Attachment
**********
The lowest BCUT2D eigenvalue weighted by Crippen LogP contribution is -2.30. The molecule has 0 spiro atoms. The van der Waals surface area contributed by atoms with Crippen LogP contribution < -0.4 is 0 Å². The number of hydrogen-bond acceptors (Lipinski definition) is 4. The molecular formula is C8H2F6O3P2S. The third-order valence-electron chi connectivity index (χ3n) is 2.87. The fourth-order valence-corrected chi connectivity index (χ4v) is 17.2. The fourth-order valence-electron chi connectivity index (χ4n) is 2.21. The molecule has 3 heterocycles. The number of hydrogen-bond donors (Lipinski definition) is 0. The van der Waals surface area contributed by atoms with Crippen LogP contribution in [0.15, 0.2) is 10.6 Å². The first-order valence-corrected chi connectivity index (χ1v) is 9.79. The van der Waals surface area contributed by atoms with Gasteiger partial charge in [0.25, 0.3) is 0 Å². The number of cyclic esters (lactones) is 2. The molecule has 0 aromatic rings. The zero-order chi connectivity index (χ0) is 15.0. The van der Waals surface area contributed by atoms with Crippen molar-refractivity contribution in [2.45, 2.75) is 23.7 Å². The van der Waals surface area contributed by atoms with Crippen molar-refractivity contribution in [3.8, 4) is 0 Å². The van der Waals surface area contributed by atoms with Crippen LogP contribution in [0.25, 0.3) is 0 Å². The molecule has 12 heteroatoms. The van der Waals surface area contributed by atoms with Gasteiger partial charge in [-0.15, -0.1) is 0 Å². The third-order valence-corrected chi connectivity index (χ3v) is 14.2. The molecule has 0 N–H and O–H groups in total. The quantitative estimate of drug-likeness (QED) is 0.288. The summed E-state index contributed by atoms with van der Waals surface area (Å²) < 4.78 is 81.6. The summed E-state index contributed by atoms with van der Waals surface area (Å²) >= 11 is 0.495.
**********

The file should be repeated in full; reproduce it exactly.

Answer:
The lowest BCUT2D eigenvalue weighted by Crippen LogP contribution is -2.30. The molecule has 0 spiro atoms. The van der Waals surface area contributed by atoms with Crippen LogP contribution < -0.4 is 0 Å². The number of hydrogen-bond acceptors (Lipinski definition) is 4. The molecular formula is C8H2F6O3P2S. The third-order valence-electron chi connectivity index (χ3n) is 2.87. The fourth-order valence-corrected chi connectivity index (χ4v) is 17.2. The fourth-order valence-electron chi connectivity index (χ4n) is 2.21. The molecule has 3 heterocycles. The number of hydrogen-bond donors (Lipinski definition) is 0. The van der Waals surface area contributed by atoms with Crippen LogP contribution in [0.15, 0.2) is 10.6 Å². The first-order valence-corrected chi connectivity index (χ1v) is 9.79. The van der Waals surface area contributed by atoms with Gasteiger partial charge in [0.25, 0.3) is 0 Å². The number of cyclic esters (lactones) is 2. The molecule has 0 aromatic rings. The zero-order chi connectivity index (χ0) is 15.0. The van der Waals surface area contributed by atoms with Crippen molar-refractivity contribution in [2.45, 2.75) is 23.7 Å². The van der Waals surface area contributed by atoms with Crippen molar-refractivity contribution in [3.8, 4) is 0 Å². The van der Waals surface area contributed by atoms with Crippen LogP contribution in [0.25, 0.3) is 0 Å². The molecule has 12 heteroatoms. The van der Waals surface area contributed by atoms with Gasteiger partial charge in [-0.15, -0.1) is 0 Å². The third-order valence-corrected chi connectivity index (χ3v) is 14.2. The molecule has 0 N–H and O–H groups in total. The quantitative estimate of drug-likeness (QED) is 0.288. The summed E-state index contributed by atoms with van der Waals surface area (Å²) < 4.78 is 81.6. The summed E-state index contributed by atoms with van der Waals surface area (Å²) >= 11 is 0.495.